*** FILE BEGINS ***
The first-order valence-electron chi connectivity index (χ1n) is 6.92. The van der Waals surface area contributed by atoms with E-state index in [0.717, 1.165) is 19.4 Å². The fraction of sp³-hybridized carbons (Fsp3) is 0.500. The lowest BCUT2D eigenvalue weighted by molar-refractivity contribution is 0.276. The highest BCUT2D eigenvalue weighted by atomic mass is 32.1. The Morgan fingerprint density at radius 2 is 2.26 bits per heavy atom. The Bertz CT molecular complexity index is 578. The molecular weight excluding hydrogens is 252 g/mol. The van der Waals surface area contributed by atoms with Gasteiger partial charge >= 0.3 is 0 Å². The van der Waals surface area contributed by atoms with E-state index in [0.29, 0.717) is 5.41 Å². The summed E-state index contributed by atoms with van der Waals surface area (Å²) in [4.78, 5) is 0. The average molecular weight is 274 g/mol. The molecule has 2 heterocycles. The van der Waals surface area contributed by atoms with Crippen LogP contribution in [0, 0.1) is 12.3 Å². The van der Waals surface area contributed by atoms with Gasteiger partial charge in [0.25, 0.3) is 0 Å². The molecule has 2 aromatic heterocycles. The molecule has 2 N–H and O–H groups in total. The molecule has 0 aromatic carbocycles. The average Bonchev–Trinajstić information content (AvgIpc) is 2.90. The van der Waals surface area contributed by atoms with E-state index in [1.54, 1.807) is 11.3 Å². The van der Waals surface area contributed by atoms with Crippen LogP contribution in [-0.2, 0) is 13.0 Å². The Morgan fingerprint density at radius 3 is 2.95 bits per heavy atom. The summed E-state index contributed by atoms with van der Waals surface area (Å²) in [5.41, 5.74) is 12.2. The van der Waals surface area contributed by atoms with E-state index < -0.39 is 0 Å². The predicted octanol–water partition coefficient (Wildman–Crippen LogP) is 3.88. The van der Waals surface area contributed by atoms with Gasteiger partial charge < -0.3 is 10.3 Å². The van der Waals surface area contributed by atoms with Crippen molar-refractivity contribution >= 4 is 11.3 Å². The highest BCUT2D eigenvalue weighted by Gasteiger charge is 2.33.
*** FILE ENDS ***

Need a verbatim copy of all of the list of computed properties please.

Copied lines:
The first-order valence-electron chi connectivity index (χ1n) is 6.92. The van der Waals surface area contributed by atoms with E-state index in [0.717, 1.165) is 19.4 Å². The fraction of sp³-hybridized carbons (Fsp3) is 0.500. The lowest BCUT2D eigenvalue weighted by molar-refractivity contribution is 0.276. The highest BCUT2D eigenvalue weighted by atomic mass is 32.1. The Morgan fingerprint density at radius 2 is 2.26 bits per heavy atom. The Bertz CT molecular complexity index is 578. The molecular weight excluding hydrogens is 252 g/mol. The van der Waals surface area contributed by atoms with Gasteiger partial charge >= 0.3 is 0 Å². The van der Waals surface area contributed by atoms with E-state index in [0.29, 0.717) is 5.41 Å². The summed E-state index contributed by atoms with van der Waals surface area (Å²) in [4.78, 5) is 0. The average molecular weight is 274 g/mol. The molecule has 2 heterocycles. The van der Waals surface area contributed by atoms with Crippen LogP contribution in [0, 0.1) is 12.3 Å². The van der Waals surface area contributed by atoms with Gasteiger partial charge in [0.25, 0.3) is 0 Å². The molecule has 2 aromatic heterocycles. The molecule has 2 N–H and O–H groups in total. The molecule has 0 aromatic carbocycles. The average Bonchev–Trinajstić information content (AvgIpc) is 2.90. The van der Waals surface area contributed by atoms with E-state index in [1.54, 1.807) is 11.3 Å². The van der Waals surface area contributed by atoms with Crippen LogP contribution in [-0.2, 0) is 13.0 Å². The Morgan fingerprint density at radius 3 is 2.95 bits per heavy atom. The summed E-state index contributed by atoms with van der Waals surface area (Å²) in [5.41, 5.74) is 12.2. The van der Waals surface area contributed by atoms with E-state index < -0.39 is 0 Å². The predicted octanol–water partition coefficient (Wildman–Crippen LogP) is 3.88. The van der Waals surface area contributed by atoms with Gasteiger partial charge < -0.3 is 10.3 Å². The van der Waals surface area contributed by atoms with Crippen molar-refractivity contribution >= 4 is 11.3 Å². The highest BCUT2D eigenvalue weighted by Gasteiger charge is 2.33.